In lieu of an abstract, here is a brief excerpt of the content:

  • At Home in the World
  • Dina Guidubaldi (bio)

As I'm falling I think: Here I am in Whole Foods, I'm thirty-seven, I look good for my age—no gray, no sagging yet—I smell like silk, I'm in advertising, I'm smart, I'm together, I'm wearing a plum wool sweater from REI and a short jeans skirt that is going to be around my waist in less than a second, I'm holding a bottle of lime seltzer in one hand, an expensive chunk of cheese in the other. That's as far as my mind gets, then bam, down I go. There's nothing to slip on, nothing technically wrong with my knees —they just give. The seltzer rolls into a tower of stoned wheat crackers, jolts but doesn't topple it, doesn't down it like it should. The cheese goes sliding under a massive refrigeration system where the hydroponic salads are kept. As I go down, all I think is: I hope they find that manchego before it starts to smell.

There's no reason I should hope that—I have no love of Whole Foods. I get claustrophobic in the clogged aisles of joggers, hipsters, hippies, hobbled old women with eyes that shine like dimes. I spend way too much money here, regularly. It's like Whole Foods is some kind of clown who robs me weekly with a bouquet of artfully arranged flowers instead of a gun. It's like Whole Foods is slightly sinister; it's like Whole Foods plots.

For instance, why I fell: there's a big shiny Dwell magazine display right by the cracker tower, and on the front cover is the building in Cleveland I almost jumped off twenty-some years ago. It's revamped. It's redone. It's restored, but I, obviously, am not, mainly because my best friend whom I was with did jump, and I saw what her body did on the pavement seven stories below.

What her body did was ooze and seep and go into my own.

Well, her body didn't. But that evening, under the polluted crust of sky, our eyes toward Lake Erie and snow in our hair, she jumped and went into me because I didn't. This is how it feels when your best friend dies and goes into you: creepy. Sad. A fiendish pushing that lasts for weeks at a time, and then when it stops for a few small seconds, relief. You're someone [End Page 103] else now. You're you plus another. You're good to go. And when the paramedics come and don't bother with anything but a sheet, a sheet that isn't even white but cheap airplane-seat blue, when her parents come screaming, when the guidance counselors and psychologists ask why she did it, when you realize you need to keep your mouth shut and pretend you were on the ground the whole time, not up on the roof with her, not about to do it yourself, when years later you fall down at Whole Foods because of an unshakeable vertigo you've had ever since, you remember how fine the line can be. How close now is to then, how near near is to far.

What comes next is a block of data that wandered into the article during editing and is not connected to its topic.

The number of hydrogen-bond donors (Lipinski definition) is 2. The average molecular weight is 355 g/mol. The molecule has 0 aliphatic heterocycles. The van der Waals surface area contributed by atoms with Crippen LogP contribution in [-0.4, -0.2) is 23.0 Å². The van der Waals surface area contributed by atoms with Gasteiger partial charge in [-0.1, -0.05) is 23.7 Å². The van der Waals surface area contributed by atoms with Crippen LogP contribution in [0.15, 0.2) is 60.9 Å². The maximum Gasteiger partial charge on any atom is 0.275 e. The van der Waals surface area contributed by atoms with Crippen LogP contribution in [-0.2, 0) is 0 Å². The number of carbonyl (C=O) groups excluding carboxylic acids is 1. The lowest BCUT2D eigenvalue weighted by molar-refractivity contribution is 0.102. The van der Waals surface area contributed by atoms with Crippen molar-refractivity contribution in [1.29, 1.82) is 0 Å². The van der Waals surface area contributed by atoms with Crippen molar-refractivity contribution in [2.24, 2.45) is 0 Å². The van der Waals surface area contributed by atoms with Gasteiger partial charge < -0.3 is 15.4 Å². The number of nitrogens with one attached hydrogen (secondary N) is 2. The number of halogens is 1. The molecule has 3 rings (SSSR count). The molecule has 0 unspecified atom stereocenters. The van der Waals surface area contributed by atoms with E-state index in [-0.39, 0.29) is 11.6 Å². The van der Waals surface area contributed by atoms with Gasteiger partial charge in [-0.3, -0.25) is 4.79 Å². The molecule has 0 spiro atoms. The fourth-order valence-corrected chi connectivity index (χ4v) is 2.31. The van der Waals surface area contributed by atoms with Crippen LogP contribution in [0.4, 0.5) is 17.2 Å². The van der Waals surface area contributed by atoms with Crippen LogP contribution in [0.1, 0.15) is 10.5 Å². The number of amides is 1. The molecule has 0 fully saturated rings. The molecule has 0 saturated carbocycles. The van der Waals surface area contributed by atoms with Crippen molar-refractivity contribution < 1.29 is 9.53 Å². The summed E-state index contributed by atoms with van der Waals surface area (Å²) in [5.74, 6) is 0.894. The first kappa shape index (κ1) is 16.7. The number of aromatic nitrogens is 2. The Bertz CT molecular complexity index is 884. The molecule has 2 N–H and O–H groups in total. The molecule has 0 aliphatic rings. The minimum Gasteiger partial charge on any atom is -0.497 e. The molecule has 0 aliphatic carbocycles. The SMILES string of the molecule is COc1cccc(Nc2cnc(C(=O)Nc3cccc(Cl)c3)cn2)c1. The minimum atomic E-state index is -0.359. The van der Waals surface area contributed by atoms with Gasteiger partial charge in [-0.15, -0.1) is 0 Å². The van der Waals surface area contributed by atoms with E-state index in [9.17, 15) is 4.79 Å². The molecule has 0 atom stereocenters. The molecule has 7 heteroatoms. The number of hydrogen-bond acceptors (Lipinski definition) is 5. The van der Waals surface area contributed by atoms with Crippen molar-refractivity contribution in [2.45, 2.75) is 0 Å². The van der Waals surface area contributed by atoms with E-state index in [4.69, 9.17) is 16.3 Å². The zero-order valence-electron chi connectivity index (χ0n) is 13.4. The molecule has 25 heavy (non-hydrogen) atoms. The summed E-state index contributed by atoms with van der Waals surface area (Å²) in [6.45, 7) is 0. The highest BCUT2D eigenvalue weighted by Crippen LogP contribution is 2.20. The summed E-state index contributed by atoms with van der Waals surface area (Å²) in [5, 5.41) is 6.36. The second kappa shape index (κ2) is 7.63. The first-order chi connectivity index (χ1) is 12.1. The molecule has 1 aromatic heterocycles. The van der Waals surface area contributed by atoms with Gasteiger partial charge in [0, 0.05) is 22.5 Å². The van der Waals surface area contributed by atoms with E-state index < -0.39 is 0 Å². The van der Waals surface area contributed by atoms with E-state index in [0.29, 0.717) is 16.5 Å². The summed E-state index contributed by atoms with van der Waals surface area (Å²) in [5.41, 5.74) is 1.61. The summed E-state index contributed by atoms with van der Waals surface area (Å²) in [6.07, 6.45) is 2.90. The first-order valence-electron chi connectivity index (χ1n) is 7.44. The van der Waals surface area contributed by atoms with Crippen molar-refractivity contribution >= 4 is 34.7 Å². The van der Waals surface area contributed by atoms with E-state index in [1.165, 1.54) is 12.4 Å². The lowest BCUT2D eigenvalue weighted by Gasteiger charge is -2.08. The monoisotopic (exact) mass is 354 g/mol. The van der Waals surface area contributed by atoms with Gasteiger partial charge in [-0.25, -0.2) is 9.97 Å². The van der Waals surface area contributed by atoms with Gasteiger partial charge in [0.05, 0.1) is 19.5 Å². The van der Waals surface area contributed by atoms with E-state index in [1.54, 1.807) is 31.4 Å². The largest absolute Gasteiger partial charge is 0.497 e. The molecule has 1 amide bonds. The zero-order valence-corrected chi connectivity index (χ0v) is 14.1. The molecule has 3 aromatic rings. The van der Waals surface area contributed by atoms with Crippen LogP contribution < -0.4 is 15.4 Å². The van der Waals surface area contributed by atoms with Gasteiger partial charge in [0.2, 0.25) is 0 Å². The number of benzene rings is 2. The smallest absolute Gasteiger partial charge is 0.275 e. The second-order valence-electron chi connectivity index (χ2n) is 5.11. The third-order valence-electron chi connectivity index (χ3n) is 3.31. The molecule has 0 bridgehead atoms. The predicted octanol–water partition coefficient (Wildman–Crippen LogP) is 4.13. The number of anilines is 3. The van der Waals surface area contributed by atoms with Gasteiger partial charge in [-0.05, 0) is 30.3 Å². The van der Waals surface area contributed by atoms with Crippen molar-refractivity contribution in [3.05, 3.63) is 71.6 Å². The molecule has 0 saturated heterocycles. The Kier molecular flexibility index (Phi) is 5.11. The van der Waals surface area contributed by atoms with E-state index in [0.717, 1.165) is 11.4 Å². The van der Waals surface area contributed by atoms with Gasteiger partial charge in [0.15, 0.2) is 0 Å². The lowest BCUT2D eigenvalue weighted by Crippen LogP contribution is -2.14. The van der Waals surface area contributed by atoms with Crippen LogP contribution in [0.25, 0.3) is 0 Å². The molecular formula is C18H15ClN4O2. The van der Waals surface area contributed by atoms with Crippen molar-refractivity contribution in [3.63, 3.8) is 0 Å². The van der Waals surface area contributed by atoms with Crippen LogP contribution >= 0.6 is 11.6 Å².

Now people are helping. Now people are looking nervous: You don't fall in Whole Foods. You don't just drop. There are vitamins here for that. Whole Foods and I have something to protect, an image of wholeness, for one. So once I'm up, I smooth my skirt and shake myself free of the hands on my sleeves. One old man though, eyes boring, stares so far into me I feel he's scrutinizing my cerebellum. His bird grip steadies me, and I focus on the fact that his fingernails are longer than mine.

I'm fine, I tell him, and it's almost the truth.

Back then we were best friends despite a lot of reasons not to be. She was from the rich part of town, I wasn't. Her parents were getting divorced, mine already were. She had soft brown hair that smelled...


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pp. 103-106
Launched on MUSE
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